Thursday, January 27, 2011

Caulobacter Crazy Glue

A couple of days ago I showed off my students’ pictures of Caulobacter—the odd Bacterium that grows on a stalk; how that stalk is attached to a surface by a wonderful adhesive, which happens to be the strongest known natural glue. I remember when this finding was first publicized, I wondered—how do you measure how hard a single cell grabs on to its substrate? And, what sort of substance could a cell make to do this?

Alas, we still don’t know how to make Caulobacter glue. It seems to be made of some of the same material as the cell wall—a type of modified sugar polymer. Evidence of this is provided by the observation that a substance that weakens cell walls also weakens the Caulobacter glue. However, the glue is like a high-tech composite material: a lot of the sugar polymer doped with trace amounts of other chemicals to give it remarkable properties. We’re a long way from knowing all the ingredients, so don’t go looking for Caulobacter-brand glue anytime soon.

On the other hand, measuring the grip of a single cell is relatively straightforward. Essentially, all you need is a really small pair of tweezers and a leetle, tiny scale. The problem is getting fine enough tweezers to grab a single cell and a well-calibrated scale that can measure tenths of microNewtons—way less than a milligram.

People had tried this before. One old-school way is like the big bad wolf’s way of testing how well the little piggies’ houses were attached to their foundations: basically, put bacterial cells into a flow chamber, and see how fast a flow of water—and how much force—was required to blow them off their attachments.

While this works for other bacteria, it simply didn’t provide enough force for blowing away Caulobacter. Furthermore, it only works on large populations. You can’t examine single cells this way.

A high-tech approach for measuring bacterial grip uses “optical tweezers,” which are essentially opposing laser beams. At the scale of bacterial cells, coherent light has substantial momentum, so a bacterial cell pinched between two lasers is experiencing something like a person immobilized by a pair of opposing fire hoses; you can then move the hapless victim around, and precisely measure the forces required (firemen actually have a game based on this principle). This works for moving and measuring the forces on run-of-the-mill Bacteria, but mighty Caulobacter can hold on so tight that optical tweezers won’t budge it.

Enter Peter Tsang and Ben Freund, using some rather crude technology to supply the brute force. They let Caulobacter attach to a thin cantilever of glass. They then seized the body of the Caulobacter cell with a powerful vacuum delivered by a micropipette—most of the cell was actually in the pipette, with just the stalk protruding. When they pulled on the pipette, the stalk stayed attached to the glass—but the glass was bent by the force. Here’s a cartoon version of the set-up:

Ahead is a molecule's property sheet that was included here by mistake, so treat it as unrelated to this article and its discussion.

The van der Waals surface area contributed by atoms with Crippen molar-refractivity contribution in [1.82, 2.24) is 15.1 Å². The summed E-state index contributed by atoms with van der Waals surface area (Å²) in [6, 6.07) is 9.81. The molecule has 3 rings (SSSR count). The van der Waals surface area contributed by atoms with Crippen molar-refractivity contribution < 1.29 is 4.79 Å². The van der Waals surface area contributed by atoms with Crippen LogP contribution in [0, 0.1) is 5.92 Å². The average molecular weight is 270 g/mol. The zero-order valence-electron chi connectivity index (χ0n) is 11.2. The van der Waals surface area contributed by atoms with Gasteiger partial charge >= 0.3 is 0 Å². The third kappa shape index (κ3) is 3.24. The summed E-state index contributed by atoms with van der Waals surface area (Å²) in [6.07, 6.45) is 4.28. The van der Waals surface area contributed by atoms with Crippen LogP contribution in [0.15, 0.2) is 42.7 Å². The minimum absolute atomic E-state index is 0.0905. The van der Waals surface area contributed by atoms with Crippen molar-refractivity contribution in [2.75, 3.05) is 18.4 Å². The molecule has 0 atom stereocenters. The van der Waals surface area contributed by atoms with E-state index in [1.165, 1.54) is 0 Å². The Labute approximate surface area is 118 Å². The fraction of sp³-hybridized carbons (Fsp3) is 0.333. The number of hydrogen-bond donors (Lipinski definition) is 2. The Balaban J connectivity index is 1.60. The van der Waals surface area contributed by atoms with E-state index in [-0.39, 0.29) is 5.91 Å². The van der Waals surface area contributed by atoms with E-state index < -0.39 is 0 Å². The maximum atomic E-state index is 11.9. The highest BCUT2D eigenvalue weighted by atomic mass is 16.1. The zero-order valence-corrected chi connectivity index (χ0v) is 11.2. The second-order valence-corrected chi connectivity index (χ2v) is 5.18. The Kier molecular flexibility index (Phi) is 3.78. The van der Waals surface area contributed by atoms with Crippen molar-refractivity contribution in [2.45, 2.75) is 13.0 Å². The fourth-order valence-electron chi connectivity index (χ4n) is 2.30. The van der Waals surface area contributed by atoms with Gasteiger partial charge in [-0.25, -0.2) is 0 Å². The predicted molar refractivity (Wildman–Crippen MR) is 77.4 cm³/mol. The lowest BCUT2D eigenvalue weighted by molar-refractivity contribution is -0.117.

It’s kind of a far-fetched image, but imagine Caulobacter was a person who had glued his feet to a diving board—Tsang and Freund grabbed on to his head with a giant vacuum cleaner, and pulled up. The harder they pulled, the more the diving board was bent up—and you can precisely measure the force required to move the diving board, which allows you to estimate how strong the glue is. If you know the shoe size of the guy on the diving board, you can say that the glue can withstand so many kilograms of force per square centimeter. This movie shows the microscope’s-eye view of the experiment:

At first, we see the pipette grabbing on to a single Cauobacter cell, one of many on the thin piece of glass. As more and more force is applied, the glass moves further and further, until—TWANG!—something breaks.

From there, it’s a fairly simple matter to figure out the force required; knowing how big the footprint of a Caulobacter cell is allows us to figure out the strength of the glue.

Actually, what we really know is a lower limit for the strength of the glue. When the researchers took a really close look at what happened, they found that every time, the glue didn’t fail—the stem itself snapped. So, the glue is actually stronger than what they calculate. The previous record holder for “best natural adhesive” were the microscopic bristles of gecko feet (themselves a neat story), which can hold about a kilogram per square millimeter. The glue holding my dental crown in place can hold about 3 kilos per square millimeter. The best we know about Caulobacter glue—whatever it’s made of—is that it can hold at least 6.8 kilos per square millimeter.

This investigation was really as much about engineering as biology—the kind of thing that is really just neat, but could have some practical value at some distant date. For Caulobacter, though, it’s just part of living. And, it turns out, there’s more to the story…

Peter Tsang, Guanglai Li, Yves Brun, L. Ben Freund, and Jay X. Tang (2006). Adhesion of Single Bacterial Cells in the Micronewton Range. Proceedings of the National Academy of Science USA 103(15):5764-8.

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